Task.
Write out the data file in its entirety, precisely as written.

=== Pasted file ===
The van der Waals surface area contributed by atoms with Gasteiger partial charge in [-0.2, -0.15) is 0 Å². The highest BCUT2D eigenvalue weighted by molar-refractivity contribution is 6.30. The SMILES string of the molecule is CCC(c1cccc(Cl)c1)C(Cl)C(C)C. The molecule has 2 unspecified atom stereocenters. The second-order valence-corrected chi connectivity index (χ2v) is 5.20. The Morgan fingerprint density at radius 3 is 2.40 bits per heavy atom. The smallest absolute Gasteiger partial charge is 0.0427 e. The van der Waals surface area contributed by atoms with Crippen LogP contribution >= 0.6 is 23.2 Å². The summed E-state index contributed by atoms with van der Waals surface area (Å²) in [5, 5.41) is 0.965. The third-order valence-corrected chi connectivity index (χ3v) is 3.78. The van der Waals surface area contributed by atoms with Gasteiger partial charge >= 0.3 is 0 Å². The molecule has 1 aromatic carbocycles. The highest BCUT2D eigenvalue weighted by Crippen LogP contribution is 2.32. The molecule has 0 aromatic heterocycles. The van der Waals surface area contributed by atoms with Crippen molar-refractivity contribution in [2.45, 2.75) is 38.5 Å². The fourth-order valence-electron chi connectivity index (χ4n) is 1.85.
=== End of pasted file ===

The van der Waals surface area contributed by atoms with Gasteiger partial charge in [-0.2, -0.15) is 0 Å². The highest BCUT2D eigenvalue weighted by molar-refractivity contribution is 6.30. The SMILES string of the molecule is CCC(c1cccc(Cl)c1)C(Cl)C(C)C. The molecule has 2 unspecified atom stereocenters. The second-order valence-corrected chi connectivity index (χ2v) is 5.20. The Morgan fingerprint density at radius 3 is 2.40 bits per heavy atom. The smallest absolute Gasteiger partial charge is 0.0427 e. The van der Waals surface area contributed by atoms with Crippen LogP contribution >= 0.6 is 23.2 Å². The summed E-state index contributed by atoms with van der Waals surface area (Å²) in [5, 5.41) is 0.965. The third-order valence-corrected chi connectivity index (χ3v) is 3.78. The van der Waals surface area contributed by atoms with Gasteiger partial charge >= 0.3 is 0 Å². The molecule has 1 aromatic carbocycles. The highest BCUT2D eigenvalue weighted by Crippen LogP contribution is 2.32. The molecule has 0 aromatic heterocycles. The van der Waals surface area contributed by atoms with Crippen molar-refractivity contribution in [2.45, 2.75) is 38.5 Å². The fourth-order valence-electron chi connectivity index (χ4n) is 1.85.